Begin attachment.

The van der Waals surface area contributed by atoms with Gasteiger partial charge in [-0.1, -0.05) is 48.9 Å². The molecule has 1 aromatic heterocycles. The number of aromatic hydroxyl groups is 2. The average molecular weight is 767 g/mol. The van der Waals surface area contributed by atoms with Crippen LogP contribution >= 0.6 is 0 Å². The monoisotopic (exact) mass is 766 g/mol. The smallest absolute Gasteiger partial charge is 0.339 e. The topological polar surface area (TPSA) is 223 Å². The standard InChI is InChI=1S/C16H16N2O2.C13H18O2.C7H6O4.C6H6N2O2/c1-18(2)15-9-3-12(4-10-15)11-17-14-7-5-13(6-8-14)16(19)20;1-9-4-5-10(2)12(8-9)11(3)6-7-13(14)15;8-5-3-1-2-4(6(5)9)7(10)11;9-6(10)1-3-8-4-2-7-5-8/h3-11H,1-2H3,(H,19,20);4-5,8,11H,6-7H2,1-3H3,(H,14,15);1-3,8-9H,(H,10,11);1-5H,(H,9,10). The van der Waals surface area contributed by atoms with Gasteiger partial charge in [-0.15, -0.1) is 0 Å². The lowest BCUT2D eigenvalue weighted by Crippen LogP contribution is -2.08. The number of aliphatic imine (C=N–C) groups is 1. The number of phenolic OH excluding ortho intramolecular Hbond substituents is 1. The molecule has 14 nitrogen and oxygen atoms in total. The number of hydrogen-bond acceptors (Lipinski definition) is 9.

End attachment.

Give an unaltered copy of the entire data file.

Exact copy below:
The van der Waals surface area contributed by atoms with Gasteiger partial charge in [-0.1, -0.05) is 48.9 Å². The molecule has 1 aromatic heterocycles. The number of aromatic hydroxyl groups is 2. The average molecular weight is 767 g/mol. The van der Waals surface area contributed by atoms with Crippen LogP contribution >= 0.6 is 0 Å². The monoisotopic (exact) mass is 766 g/mol. The smallest absolute Gasteiger partial charge is 0.339 e. The topological polar surface area (TPSA) is 223 Å². The standard InChI is InChI=1S/C16H16N2O2.C13H18O2.C7H6O4.C6H6N2O2/c1-18(2)15-9-3-12(4-10-15)11-17-14-7-5-13(6-8-14)16(19)20;1-9-4-5-10(2)12(8-9)11(3)6-7-13(14)15;8-5-3-1-2-4(6(5)9)7(10)11;9-6(10)1-3-8-4-2-7-5-8/h3-11H,1-2H3,(H,19,20);4-5,8,11H,6-7H2,1-3H3,(H,14,15);1-3,8-9H,(H,10,11);1-5H,(H,9,10). The van der Waals surface area contributed by atoms with Gasteiger partial charge in [-0.15, -0.1) is 0 Å². The lowest BCUT2D eigenvalue weighted by Crippen LogP contribution is -2.08. The number of aliphatic imine (C=N–C) groups is 1. The number of phenolic OH excluding ortho intramolecular Hbond substituents is 1. The molecule has 14 nitrogen and oxygen atoms in total. The number of hydrogen-bond acceptors (Lipinski definition) is 9.